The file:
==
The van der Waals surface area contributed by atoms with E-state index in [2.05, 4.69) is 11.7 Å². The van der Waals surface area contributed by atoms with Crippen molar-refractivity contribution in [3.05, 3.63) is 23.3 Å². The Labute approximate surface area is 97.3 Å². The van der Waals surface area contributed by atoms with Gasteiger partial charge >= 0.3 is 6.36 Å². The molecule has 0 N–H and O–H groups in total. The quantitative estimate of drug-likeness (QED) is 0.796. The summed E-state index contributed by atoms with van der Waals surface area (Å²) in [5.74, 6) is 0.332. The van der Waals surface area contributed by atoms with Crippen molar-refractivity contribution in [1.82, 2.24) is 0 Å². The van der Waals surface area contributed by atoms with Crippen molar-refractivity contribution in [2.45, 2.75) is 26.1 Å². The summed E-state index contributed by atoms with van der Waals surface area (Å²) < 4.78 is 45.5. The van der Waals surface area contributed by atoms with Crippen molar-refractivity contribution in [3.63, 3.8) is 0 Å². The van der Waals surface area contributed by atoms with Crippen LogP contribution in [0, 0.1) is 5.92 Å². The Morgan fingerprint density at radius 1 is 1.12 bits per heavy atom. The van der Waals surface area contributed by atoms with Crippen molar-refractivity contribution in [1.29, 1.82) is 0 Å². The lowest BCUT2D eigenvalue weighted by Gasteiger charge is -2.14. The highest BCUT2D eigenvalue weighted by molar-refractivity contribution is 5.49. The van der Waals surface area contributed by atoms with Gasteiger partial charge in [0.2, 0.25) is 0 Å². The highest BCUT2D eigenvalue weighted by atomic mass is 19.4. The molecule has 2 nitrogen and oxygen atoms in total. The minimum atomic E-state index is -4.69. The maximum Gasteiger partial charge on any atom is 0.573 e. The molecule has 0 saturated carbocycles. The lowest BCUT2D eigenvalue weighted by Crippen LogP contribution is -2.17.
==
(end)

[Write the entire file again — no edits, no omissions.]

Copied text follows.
The van der Waals surface area contributed by atoms with E-state index in [2.05, 4.69) is 11.7 Å². The van der Waals surface area contributed by atoms with Crippen molar-refractivity contribution in [3.05, 3.63) is 23.3 Å². The Labute approximate surface area is 97.3 Å². The van der Waals surface area contributed by atoms with Gasteiger partial charge >= 0.3 is 6.36 Å². The molecule has 0 N–H and O–H groups in total. The quantitative estimate of drug-likeness (QED) is 0.796. The summed E-state index contributed by atoms with van der Waals surface area (Å²) in [5.74, 6) is 0.332. The van der Waals surface area contributed by atoms with Crippen molar-refractivity contribution in [1.82, 2.24) is 0 Å². The van der Waals surface area contributed by atoms with Crippen molar-refractivity contribution in [2.45, 2.75) is 26.1 Å². The summed E-state index contributed by atoms with van der Waals surface area (Å²) < 4.78 is 45.5. The van der Waals surface area contributed by atoms with Crippen molar-refractivity contribution in [3.63, 3.8) is 0 Å². The van der Waals surface area contributed by atoms with Crippen LogP contribution in [0, 0.1) is 5.92 Å². The Morgan fingerprint density at radius 1 is 1.12 bits per heavy atom. The van der Waals surface area contributed by atoms with Crippen molar-refractivity contribution in [1.29, 1.82) is 0 Å². The lowest BCUT2D eigenvalue weighted by Gasteiger charge is -2.14. The highest BCUT2D eigenvalue weighted by molar-refractivity contribution is 5.49. The van der Waals surface area contributed by atoms with Gasteiger partial charge in [0.2, 0.25) is 0 Å². The highest BCUT2D eigenvalue weighted by atomic mass is 19.4. The molecule has 2 nitrogen and oxygen atoms in total. The minimum atomic E-state index is -4.69. The maximum Gasteiger partial charge on any atom is 0.573 e. The molecule has 0 saturated carbocycles. The lowest BCUT2D eigenvalue weighted by Crippen LogP contribution is -2.17.